Enterprise Risk Management (ERM)
Enterprise Risk Management is a decision support process, engaging and assisting all employees in managing risk to optimally create and preserve value.
The following is a foundation for Managing Risk on campus.
Understanding Types of Risk
All Risks have altitudes, and all risks have owners. Different types of risk are assessed using a multi-step process. Each risk identified is placed in a risk categories and then assessed. A risk can span more than one category due to its potential impact on the University.
• Compliance Risks are created by failing to follow federal, state, or local laws, regulations or University
policy that safeguards Binghamton University from legal exposure to fines, penalties,
lawsuits, reduced future funding, imposed compliance settlements, more regulatory
and audit agency scrutiny, injury, or negative publicity (e.g., ethics, business conduct,
fraud, contract, labor laws, and regulation).
• Operational Risks may affect on-going day‐to‐day management processes (e.g., customer service, supply chain, people, culture, information technology, business continuity, fraud, and corporate physical security).
• Financial Risks may result in loss of assets or financial resources (e.g., planning and resource allocation, treasury, financial reporting, tax, investor relations, fraud).
• Strategic Risks may affect an organization's ability to achieve its goals and objectives. They are often identified by senior management as part of strategic planning and review activities (e.g., business model, vision and direction, brand and marketing, investments, and market dynamics). Can include Mega-Risks (large‐scale external risks that can impact human health, the environment, or society - generally too large and too complex to be managed or mitigated by a single entity).
• Reputational Risks may affect the University's reputation, public perception, etc.). All risks can have a reputational component so this factor is considered when analyzing the severity of the risk
In summary, failing to manage any category of risks can damage public image or reputation. Image and reputation can be improved by capturing a potential opportunity.
The ERM Risk Assessment
Binghamton University is committed to identifying and managing risks in a proactive manner. As such, the University implemented ERM to establish a systematic organization-wide approach to identify risks and mitigation strategies.
ERM is an on-going process designed to identify and manage potential risks that may
adversely affect the University's ability to achieve its objectives. ERM assesses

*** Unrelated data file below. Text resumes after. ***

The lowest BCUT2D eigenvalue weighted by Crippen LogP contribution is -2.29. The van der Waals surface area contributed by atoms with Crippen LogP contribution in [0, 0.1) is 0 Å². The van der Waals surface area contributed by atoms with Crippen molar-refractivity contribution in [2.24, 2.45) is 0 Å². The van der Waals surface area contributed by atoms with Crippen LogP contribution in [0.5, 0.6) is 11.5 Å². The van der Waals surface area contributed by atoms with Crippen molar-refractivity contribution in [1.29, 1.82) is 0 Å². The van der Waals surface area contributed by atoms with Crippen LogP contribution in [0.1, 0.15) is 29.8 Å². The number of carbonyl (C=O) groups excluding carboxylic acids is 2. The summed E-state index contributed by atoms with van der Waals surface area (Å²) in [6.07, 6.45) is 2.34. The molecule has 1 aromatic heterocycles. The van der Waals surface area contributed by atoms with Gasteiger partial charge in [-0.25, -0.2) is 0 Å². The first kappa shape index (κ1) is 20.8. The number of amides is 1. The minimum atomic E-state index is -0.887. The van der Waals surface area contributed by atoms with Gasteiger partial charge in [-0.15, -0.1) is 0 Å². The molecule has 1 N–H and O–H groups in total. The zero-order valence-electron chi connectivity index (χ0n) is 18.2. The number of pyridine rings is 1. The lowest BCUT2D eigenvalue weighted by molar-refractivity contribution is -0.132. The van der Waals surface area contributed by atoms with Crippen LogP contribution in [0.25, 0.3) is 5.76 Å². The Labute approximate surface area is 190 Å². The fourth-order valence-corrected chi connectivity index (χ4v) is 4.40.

and documents actions to be taken to identify, assess, mitigate, and monitor risks
that negatively impact the achievement of the University's mission, strategic plan
goals, and/or continuing operational
programs. Our risk assessment process includes these steps:
- Review the unit's mission, vision, goals, objectives and/or strategic plan and any major activities and/or functions.
- Identify and analyze risks. Consider the risk's consequence and the probability of occurrence. Establish ownership of each risk.
- Identify the significant controls and mitigating activities. Document evidence of mitigating activity and the designated accountable person/position.
- Rank the risks, considering both the potential impact/consequence and probability/likelihood of the event occurring.
- Review the overall effectiveness of the mitigating, monitoring and/or reporting processes in managing the highest ranked risks. Develop action plans and implement new mitigating activities/strategies to enhance effectiveness, as needed. Document the monitoring and reporting processes for transparency, such as supervisory reviews, management oversight, communication flow, and assurances gained by management that risks are effectively managed through accountability.
- On a periodic basis re-assess and update the risk assessment.
Resource: Performing a Risk Assessment (pdf).
The ERM process is University-wide with risk assessments performed as a whole and for major functions and units throughout the campus (i.e., vice presidents, deans, directors, etc.). This is a multi-directional and iterative process in which almost any component can and does influence another.